Kafka's writing works at many levels. I am sure almost every school of Literary Criticism makes its own special narrative of Gregor Samsa's transformation into an insect, and the subsequent trials and tribulations he knows. On one level Samsa is Kafka and he is telling us the story of his own self- contempt, the world of his own family relations, the world in which a powerful dominating father reduces his son to nothing more than an object of disturbance and villification. On another level Samsa is clearly the artist seeking his own form of transformation and expression. He is the outcast in a Society which refuses to recognize him for what he is. On a third level we are seeing a historical prophecy for what is to happen to Kafka's world and family - that they are to be destroyed mercilessly by those ' superior beings' who morally are most evil. One of the startling elements in the story is seeing how once its premise is given, and Samsa is an insect, how he operates on that basis. The tremedous seriousness with which he takes himself indicates perhaps Kafka's questioning of the possibility of truly making ' redeemed lives' lives of blessedness given the circumstances of the social and political milieu given here. Kafka imagines himself, imagines his own being crushed, and yet continues beyond this story to others. There is a sense as I write this that I have not gotten it right. I have the feeling that I missed the story in a certain way. Perhaps this too is part of the experience the reading of Kafka gives. The world does not only fail to meet our specifications for it, even those parts of it we choose to focus on have their own strange pathways to different kinds of meaning. These multiple readings taken together perhaps provide some ense of who Kafka is , and what his work means. But do they really?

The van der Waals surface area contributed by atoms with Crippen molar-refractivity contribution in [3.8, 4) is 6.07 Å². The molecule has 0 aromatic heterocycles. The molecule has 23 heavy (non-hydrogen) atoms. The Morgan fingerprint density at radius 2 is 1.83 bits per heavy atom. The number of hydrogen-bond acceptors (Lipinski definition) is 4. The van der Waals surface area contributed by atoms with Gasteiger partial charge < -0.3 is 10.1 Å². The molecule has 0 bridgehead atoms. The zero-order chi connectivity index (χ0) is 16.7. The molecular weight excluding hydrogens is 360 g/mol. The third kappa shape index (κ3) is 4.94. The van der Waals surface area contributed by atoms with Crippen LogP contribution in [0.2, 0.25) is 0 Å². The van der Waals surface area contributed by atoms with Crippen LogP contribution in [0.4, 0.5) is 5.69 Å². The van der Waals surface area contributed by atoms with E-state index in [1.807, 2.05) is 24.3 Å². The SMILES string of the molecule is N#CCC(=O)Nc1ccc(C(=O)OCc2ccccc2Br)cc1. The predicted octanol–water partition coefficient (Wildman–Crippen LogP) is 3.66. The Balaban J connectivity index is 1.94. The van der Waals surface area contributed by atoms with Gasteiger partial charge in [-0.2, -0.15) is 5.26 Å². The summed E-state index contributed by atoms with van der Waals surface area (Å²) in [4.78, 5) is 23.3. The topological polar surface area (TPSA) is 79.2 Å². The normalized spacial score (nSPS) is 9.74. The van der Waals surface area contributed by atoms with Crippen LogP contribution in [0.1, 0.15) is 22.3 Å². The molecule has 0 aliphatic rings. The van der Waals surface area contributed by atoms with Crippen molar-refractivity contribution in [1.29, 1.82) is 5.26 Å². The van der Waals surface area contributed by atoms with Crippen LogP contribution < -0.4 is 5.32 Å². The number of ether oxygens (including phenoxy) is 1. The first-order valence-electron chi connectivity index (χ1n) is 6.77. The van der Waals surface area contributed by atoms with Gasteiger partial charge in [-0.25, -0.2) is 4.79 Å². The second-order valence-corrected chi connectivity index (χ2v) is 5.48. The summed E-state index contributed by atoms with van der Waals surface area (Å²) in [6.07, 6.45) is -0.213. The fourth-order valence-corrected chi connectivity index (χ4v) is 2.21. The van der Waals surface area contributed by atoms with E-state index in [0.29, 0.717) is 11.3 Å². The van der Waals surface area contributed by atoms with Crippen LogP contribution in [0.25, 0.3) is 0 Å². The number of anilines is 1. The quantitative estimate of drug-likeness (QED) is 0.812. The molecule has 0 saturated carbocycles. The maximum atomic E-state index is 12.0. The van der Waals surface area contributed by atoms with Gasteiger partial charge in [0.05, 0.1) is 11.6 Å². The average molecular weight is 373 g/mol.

I teach from this edition

I first read this edition in a summer workshop for AP teachers at Carnegie Mellon in 1987. It worked for me then, and works for me now. I have used it the last 2 years in a public school International Baccalaureate course. Corngold's introduction, extensive endnotes, letters by Kafka and others, and selections from criticism are a great resource in helping students understand not only the various meanings one can derive from the novel itself, but also in helping them having in one place different ways of approaching a novel; that is, from various critical angles (biographical, psychlogical, historical, etc.), from viewing primary documents and, of course, head on. What a world Kafka creates. Who cares what it means, in the end. But this edition is helpful in giving kids their first solid clobber of explication. I also use Peter Kuper's comic novel (search for it here) to add one more perspective, though I have to say, Kuper's interpretation is easily my least favorite. A bit over the top on the grostesqueries, and not enough of Kafka's unspoken but powerful energy. I'm sure there are other critical editions which are fine too. Try them as well.

Las relaciones familia-hijo

A mi punto de vista, el personaje principal, era el que mantenia su casa en un trabajo en el cual lo explotaban todos, pero un dia,al sufrir un cambio y convertirse en un tipo de insecto, su familia y "amigos" lo empiezan a despreciar, por su apariencia y porque ya no era util para grado de que lo evitan la mayor parte del tiempo, dicha aberracion que sienten sobre el llega tambien a que el sea insultado y golpeado.Creo que es una manera de ver, que no importa quien seas, si no pueden sacarte algun provecho, dejaran de apreciarte.

A brilliant nightmare

Kafka knew so well how to make us feel trapped, estranged and lonely like the characters in his stories. He struggled with anxiety and feelings of inferiority in his own life, and his writing expresses the passive realization that life is a dark and confusing nightmare where we in no way are masters of our destinies. A young travelling salesman, Gregor Samsa, wakes up one morning and realizes that he has been transformed into a giant bug. Having been the provider for his elderly parents and his adolescent sister, he is now forced to crawl around in his room all day, hiding his hideous self from the sister who brings him food, unable to communicate and barred from the world outside. It is a story about being dehumanized and alienated, of being useless and unwanted, of becoming a burden to oneself as well as to others. Kafka is such a phenomenal writer that the mere absurdity of the plot is completely overshadowed by the vivid and somehow realistic descriptions of the emotional and behavioral responses of Gregor and his family to the unreal situation. It is as if Kafka is telling us that this circumstance is no more strange or hopeless than the predicaments faced by the average family.